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It was a strange feeling watching the images from Baltimore on television. After moving to America nine months ago to report on this country, I had to stop apartment hunting in New York to visit Ferguson, Missouri. The unarmed young black man Michael Brown had just been shot dead by a white police officer, sparking widespread unrest. Now I was seeing the same kinds of images while sitting in my apartment. This time it was a young black man in Baltimore named Freddie Gray, who died in police custody. And again, it set off rioting.

For the nine months I’ve been in America, similar incidents have shaken this country every few weeks.

When I went to Ferguson, I wanted to get to know a city, but found two. The white Ferguson with an organic supermarket, a nice wine bar and microbrewery. And the black Ferguson, made up of 99-cent shops, nail studios and liquor stores. It’s an America many just don’t want to see.

I live in Park Slope, a gentrified part of Brooklyn, but when you take the F train from Manhattan, it’s still easy to imagine America as a melting pot where everyone happily lives next to each other. In the subway, Indians sit next to orthodox Jews and black. There’s no graffiti to be seen and the windows aren’t even scratched. Everyone is civilized.

Bill de Blasio, New York’s new left-wing mayor, also lives in Park Slope. Together with his formerly lesbian African-American wife and their two children, his family epitomizes harmonious coexistence in America. It’s also home to author Paul Auster, who has written much about the idyllic neighborhood in Brooklyn. It’s undoubtedly a progressive place.

But there are cracks in this idyllic image upon closer observation. Park Slope is a place white people escape to, but black people don’t escape from. The playgrounds are filled with black nannies taking care of white children. Whether at Starbucks, in supermarkets or at the drugstore Rite Aid, blacks are the ones working there. Often it’s young women, who have had the names of their children tattooed in cursive on their arms. Rite Aid pays cashiers $8.80 an hour, Starbucks $9.50. You’ll have a long subway ride from Park Slope to get to a part of Brooklyn where there’s an apartment affordable on such wages.

Black service workers, white consumers. There’s only one except to this rule: the Park Slope Food Coop. A type of organic kibbutz that local residents have run for decades, each member is required to work a certain amount of hours. Here Park Slope serves itself and you’ll see very few African-Americans.

In light of the images coming out of Baltimore, I thought back whom I’ve met working in America the past nine months. I’ve interviewed nuclear weapon opponents in Kentucky, politicians in Washington, Truman Capote experts in New York, police officers in Connecticut, actors in Utah, historians in Illinois, computer specialists in Wisconsin, as well as journalists, lawyers and feminists. Aside from the reporting done about Ferguson, I’ve interviewed only one black person: a New York public defender originally from the Caribbean.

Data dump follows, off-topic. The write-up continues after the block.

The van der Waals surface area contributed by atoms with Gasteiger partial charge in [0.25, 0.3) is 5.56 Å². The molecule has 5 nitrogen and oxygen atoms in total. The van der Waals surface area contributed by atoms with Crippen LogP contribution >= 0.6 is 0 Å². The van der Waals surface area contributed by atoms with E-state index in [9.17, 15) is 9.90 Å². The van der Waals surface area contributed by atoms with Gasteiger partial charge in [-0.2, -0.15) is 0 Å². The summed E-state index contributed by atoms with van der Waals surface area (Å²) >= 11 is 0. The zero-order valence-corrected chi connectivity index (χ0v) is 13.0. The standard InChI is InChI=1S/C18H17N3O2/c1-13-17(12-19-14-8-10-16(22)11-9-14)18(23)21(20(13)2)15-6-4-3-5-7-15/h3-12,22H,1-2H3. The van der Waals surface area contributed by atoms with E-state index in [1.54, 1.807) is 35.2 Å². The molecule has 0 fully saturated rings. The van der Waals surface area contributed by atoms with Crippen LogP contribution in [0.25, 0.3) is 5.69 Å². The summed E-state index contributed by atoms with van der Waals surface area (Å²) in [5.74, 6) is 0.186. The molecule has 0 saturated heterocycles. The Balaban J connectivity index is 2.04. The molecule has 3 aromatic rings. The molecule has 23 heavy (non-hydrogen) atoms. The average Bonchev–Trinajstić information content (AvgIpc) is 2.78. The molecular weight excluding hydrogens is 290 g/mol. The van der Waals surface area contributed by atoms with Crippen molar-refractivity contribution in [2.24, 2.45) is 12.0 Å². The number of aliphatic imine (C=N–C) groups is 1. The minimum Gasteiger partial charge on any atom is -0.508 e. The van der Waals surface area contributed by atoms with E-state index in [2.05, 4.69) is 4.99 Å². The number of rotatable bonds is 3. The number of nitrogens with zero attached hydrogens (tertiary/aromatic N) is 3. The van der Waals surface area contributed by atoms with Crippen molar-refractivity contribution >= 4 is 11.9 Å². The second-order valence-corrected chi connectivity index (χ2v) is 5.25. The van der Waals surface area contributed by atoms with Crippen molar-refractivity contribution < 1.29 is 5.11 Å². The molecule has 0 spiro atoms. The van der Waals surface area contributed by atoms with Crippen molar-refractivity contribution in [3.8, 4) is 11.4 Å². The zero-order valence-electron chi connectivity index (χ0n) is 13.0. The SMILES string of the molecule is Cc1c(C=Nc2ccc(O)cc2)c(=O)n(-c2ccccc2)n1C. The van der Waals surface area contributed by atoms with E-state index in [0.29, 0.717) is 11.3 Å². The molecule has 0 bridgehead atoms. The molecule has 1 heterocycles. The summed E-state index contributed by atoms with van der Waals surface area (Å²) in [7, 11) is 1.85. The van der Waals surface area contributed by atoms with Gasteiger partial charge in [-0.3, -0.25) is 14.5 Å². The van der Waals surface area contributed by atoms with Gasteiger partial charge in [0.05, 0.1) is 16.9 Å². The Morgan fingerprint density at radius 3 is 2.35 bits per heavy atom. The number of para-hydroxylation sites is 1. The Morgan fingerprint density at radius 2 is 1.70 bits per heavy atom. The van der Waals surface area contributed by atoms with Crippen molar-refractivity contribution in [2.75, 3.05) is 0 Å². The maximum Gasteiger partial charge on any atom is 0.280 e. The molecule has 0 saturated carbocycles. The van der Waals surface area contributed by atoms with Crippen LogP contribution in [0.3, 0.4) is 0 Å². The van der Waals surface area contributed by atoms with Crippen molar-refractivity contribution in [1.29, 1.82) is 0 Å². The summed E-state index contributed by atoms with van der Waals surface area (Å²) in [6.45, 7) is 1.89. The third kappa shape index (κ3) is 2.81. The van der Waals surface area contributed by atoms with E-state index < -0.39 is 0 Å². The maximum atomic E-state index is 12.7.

Even if African Americans only make up 13 percent of the U.S. population, that’s still seems odd. Where are they all? Mostly not sitting at a desk, but rather behind a service counter.

To be sure, every society has its rich and poor. That’s never bothered Americans as much as Germans, because there’s the belief that anyone can make it in this country if they try. After all, wasn’t Loretta Lynch, the first black woman to become U.S. attorney general, sworn in on the same day that cars were burning in Baltimore? Not to mention she’s serving under America’s first black president?

Barack Obama and Freddie Gray are two extremes. Two results from the same societal development. There’s a lot being written about this and politicians like New York Mayor de Blasio are vowing to change things. Hillary Clinton and most other presidential candidates are talking about the decline of America into a nation of haves and have-not, where the middle class is being squeezed, and the promise of social mobility has become a sham.

It’s a development that all Americans are feeling, both white and black. But it’s hitting African Americans much harder. They’re the first to see their livelihoods threatened. Study after study shows that, most recently one by the Federal Reserve Bank of Chicago. Only those coming from better off backgrounds are likely to improve or at least hold onto their parents’ standard of living. Like Barack Obama, who had college-educated parents, or Loretta Lynch, whose father was a pastor and mother was a librarian, or Stephanie Rawlings-Blake, the first black mayor of Baltimore, whose mother is a doctor and who comes from a prominent family of politicians.

The great American Dream, that anyone can succeed if they try hard enough, is turning into a nightmare for an increasing number of African Americans.